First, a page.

Maybe Workers Aren’t the Productivity Problem
Steve Mason (firstname.lastname@example.org), Tim Baines (email@example.com), and Mark Wilcox, “Manufacturing Systems and the Human Performance Fallacy,” Cranfield research paper. Click here.
In 1911, Frederick Winslow Taylor published The Principles of Scientific Management, in which he argued that workers were the primary cause of manufacturing inefficiency — and that the time they spent on tasks should be strictly controlled by managers. Inefficient workers have been blamed for low productivity ever since. But new research by three U.K.-based academics challenges this view.
Steve Mason, a researcher; Tim Baines, a senior lecturer; and Mark Wilcox, a lecturer, all at the Centre for Business Performance at Cranfield School of Management in the U.K., examined the impact of variations in worker performance on the efficiency of a manufacturing system.
Ten operations were monitored over a 12-week period across different worker shifts to determine how long it took workers to complete certain manual tasks on an automotive assembly line. The result was a data set of more than 200,000 instances of each manual task, which confirmed that each worker operated at a slightly different speed.
Then, using discrete event simulation — a type of computer modeling used in designing manufacturing systems — the researchers calculated the impact of these differences in worker performance as well as other factors, such as system breakdowns, on the overall output of the assembly line.
The results were revealing. System breakdowns alone reduced efficiency (measured by the system throughput capacity) by 12 percent. Compared with this, the variation in worker performance had very little impact, accounting for only a 1 percent difference in efficiency.
In other words, a modern assembly line is anything but the smooth operation predicted by designers; its efficiency can be diminished by its complexity. As the authors note, “Observation of the simulations and the real world system showed that the normal mode of operation is not one of constant material flow, but rather intermittent flow, due to the presence of bottlenecks and random breakdowns.”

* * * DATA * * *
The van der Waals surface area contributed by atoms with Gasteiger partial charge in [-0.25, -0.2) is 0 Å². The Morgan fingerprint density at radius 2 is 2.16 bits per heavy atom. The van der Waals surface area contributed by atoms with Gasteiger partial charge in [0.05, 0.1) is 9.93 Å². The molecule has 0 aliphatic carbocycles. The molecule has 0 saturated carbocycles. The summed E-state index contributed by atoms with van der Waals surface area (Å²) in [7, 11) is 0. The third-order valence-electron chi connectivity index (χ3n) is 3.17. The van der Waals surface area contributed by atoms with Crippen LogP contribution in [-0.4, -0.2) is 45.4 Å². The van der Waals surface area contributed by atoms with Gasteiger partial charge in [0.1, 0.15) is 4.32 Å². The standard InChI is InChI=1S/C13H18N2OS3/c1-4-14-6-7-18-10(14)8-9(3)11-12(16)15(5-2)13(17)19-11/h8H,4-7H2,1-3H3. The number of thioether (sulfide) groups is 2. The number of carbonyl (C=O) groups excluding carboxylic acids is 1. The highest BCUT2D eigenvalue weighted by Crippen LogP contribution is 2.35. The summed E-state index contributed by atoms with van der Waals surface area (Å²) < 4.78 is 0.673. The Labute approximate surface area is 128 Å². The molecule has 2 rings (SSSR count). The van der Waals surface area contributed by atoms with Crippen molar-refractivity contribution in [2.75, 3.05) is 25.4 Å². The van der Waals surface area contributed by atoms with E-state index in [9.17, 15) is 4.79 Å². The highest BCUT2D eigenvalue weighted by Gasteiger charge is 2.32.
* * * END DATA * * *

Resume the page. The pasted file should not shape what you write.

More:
In fact, when the researchers compared the actual performance of the automobile assembly line to that predicted by the simulation, they found it was 15 percent less efficient than the simulation predicted. The most likely reason, they said, was that the computer model lacked important data about breakdowns and component shortages. “The real system was often directly observed in a ‘shutdown’ state,” the authors write. “These states, sometimes lasting for an entire shift, were predominantly caused either by machine breakdowns or shortages of parts from the feeder lines.”
Clearly, this research has serious implications for the way manufacturing plants are designed and managed. The command-and-control management approach favored by Taylor — still widespread — assumes that workers are the weakest link in an otherwise flawless chain. But this does not appear to be the case. Indeed, the study provides new substantiation for the idea, enshrined in the Total Quality Management movement, that workers can make their greatest contribution through troubleshooting and problem solving.
Des Dearlove (firstname.lastname@example.org) is a business writer based in the U.K. Mr. Dearlove is the author of a number of management books and a regular contributor to strategy+business and The (London) Times.
Stuart Crainer (email@example.com) is a business writer based in the U.K. and a regular contributor to strategy+business. He and Des Dearlove founded Suntop Media, a publishing and training company providing business content for online and print publications.